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Why SF Should Strive to Replicate the Polk Contra-Flow Protected Bike Lane

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A family rides the new Polk Street contra-flow bike lane to City Hall on Bike to Work Day. Photo: SFBC

On the two southernmost blocks of Polk Street, between Market Street and City Hall, the new contra-flow protected bike lane creates a unique street layout for San Francisco. For the first time on a downtown street, people on bikes are accommodated in a way that people in cars are not. Bike traffic goes both ways, while cars only go one.

It’s one of several ways in which this short stretch is more powerful than the sum of its two blocks. The Polk contra-flow lane is the best segment of bicycle infrastructure in San Francisco, acting as a real-world showcase of what’s possible for a citywide network of high-quality bicycle routes.

The Polk contra-flow lane is “a game changer, without a doubt,” said Leah Shahum, executive director of the SF Bicycle Coalition. “People can now see with their own two eyes and ride on what is a model for a great bike facility. We don’t have to theorize about what could be, or show pictures of European cities. We can literally look at what is a well-designed, inviting and safe bikeway that lives up to the ’8-to-80′ promise that city leaders have committed to.”

The new bike lane is the first to be separated from motor traffic with a concrete planted median, with parking spaces acting as an extra buffer at some spots. It features bicycle traffic signals, green paint for high visibility, and clear pavement markings at the Market Street intersection to guide bike commuters to the entrance.

Where the protected bike lane ends at Grove Street, and two-way motor traffic returns, riders aren’t totally thrown back into the fray, either. A green bike lane segment was added across the front of City Hall, and it was made safer with car parking re-configured to back-in angled parking. This treatment goes to McAllister Street, where the rest of Polk is being re-designed as a separate project.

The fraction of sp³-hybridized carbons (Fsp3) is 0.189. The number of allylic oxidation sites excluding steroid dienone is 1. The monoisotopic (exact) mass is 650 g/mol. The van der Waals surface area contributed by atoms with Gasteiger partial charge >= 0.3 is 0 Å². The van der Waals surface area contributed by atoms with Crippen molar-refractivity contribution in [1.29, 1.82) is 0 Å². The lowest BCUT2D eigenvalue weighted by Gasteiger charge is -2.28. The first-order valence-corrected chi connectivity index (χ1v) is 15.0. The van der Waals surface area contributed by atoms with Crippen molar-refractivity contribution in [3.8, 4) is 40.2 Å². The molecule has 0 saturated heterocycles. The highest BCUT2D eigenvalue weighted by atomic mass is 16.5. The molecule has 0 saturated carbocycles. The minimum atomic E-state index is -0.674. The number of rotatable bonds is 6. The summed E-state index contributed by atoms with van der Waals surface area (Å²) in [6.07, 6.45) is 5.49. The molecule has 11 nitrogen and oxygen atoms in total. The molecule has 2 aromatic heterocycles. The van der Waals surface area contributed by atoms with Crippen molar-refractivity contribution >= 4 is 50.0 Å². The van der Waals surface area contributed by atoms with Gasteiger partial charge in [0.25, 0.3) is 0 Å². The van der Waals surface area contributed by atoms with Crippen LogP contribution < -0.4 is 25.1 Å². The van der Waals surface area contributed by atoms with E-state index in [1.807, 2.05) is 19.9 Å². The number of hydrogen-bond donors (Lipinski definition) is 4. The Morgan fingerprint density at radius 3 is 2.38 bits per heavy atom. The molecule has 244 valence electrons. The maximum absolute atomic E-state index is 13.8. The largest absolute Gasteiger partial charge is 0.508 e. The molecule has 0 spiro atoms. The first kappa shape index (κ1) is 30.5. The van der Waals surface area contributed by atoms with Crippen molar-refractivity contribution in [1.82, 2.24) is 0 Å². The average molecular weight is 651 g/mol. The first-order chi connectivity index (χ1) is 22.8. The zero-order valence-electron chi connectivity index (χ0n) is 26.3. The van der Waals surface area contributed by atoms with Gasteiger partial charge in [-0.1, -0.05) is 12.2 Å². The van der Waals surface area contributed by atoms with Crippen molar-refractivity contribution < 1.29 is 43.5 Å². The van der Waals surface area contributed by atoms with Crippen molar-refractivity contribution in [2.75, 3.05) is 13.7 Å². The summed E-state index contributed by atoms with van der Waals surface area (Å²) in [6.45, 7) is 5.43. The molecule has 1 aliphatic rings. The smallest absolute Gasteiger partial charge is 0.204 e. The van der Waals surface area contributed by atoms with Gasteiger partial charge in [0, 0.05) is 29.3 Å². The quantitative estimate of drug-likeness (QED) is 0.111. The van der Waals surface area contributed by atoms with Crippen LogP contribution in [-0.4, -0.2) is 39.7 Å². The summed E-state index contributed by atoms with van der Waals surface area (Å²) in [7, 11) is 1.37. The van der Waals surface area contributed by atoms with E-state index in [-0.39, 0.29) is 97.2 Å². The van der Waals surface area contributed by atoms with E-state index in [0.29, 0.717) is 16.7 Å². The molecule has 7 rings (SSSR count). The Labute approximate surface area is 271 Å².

“They’re now seeing those bread crumb trails, where they can get from point A to point B,” said Tim Papandreou, the SFMTA’s director of strategic planning and policy. Papandreou is overseeing the development of the SFMTA’s Bicycle Strategy, a guide for the city’s next generation of bicycle improvements.

The SFMTA created a metric called “Level of Traffic Stress” to measure the quality of bike route segments. It is based on how easy and comfortable a bike route feels for the average person. The Polk contra-flow lane is a prime example of “LTS 1,” the lowest level of stress, meaning the street is considered to be accessible by San Franciscans of all riding abilities, says Papandreou.

“When we point now to Level of Traffic Stress 1, comfortable cycling for everybody, that’s exactly what we’re talking about,” he said. ”With the will of the leadership, and funding, we can do more of that.”

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Muni Tests Train With More Standing Room, Supes Breed and Wiener Approve

Photos courtesy of Supervisor London Breed’s office.

A Muni train car re-configured with fewer seats and more standing room was put into Metro service this week. According to the SFMTA, 14 “double-wide” seats were replaced with “single-wide” seats, adding a net capacity gain of “at least ten” riders to the car, which is a pilot project to squeeze more capacity onto Muni’s trains.

SFMTA officials, along with Supervisors London Breed and Scott Wiener, rode the car on the N-Judah yesterday morning. I was also supposed to be there, but in regular Muni fashion, the train wasn’t on time — in fact, it was inexplicably half an hour early. Fortunately, Breed’s office passed along some rare photos of public officials riding Muni.

While Muni riders wait for a fleet of 200 new train cars, “I am committed to doing everything possible to help Muni riders, and I look forward to hearing directly from them about this pilot design,” said Breed in a statement. “This design will create more space for Muni riders, who are too often forced to wedge onto full trains or wait at the station in hope for room on the next one.

From left to right: Supervisor London Breed, SFMTA Director Ed Reiskin, Supervisor Scott Wiener, and Muni Operations Director John Haley enjoy the additional standing room.

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SFTRU, Livable City Want CEQA Review of Sunday Parking Meter Repeal

Updated 4:16 p.m. with comment from Supervisor John Avalos.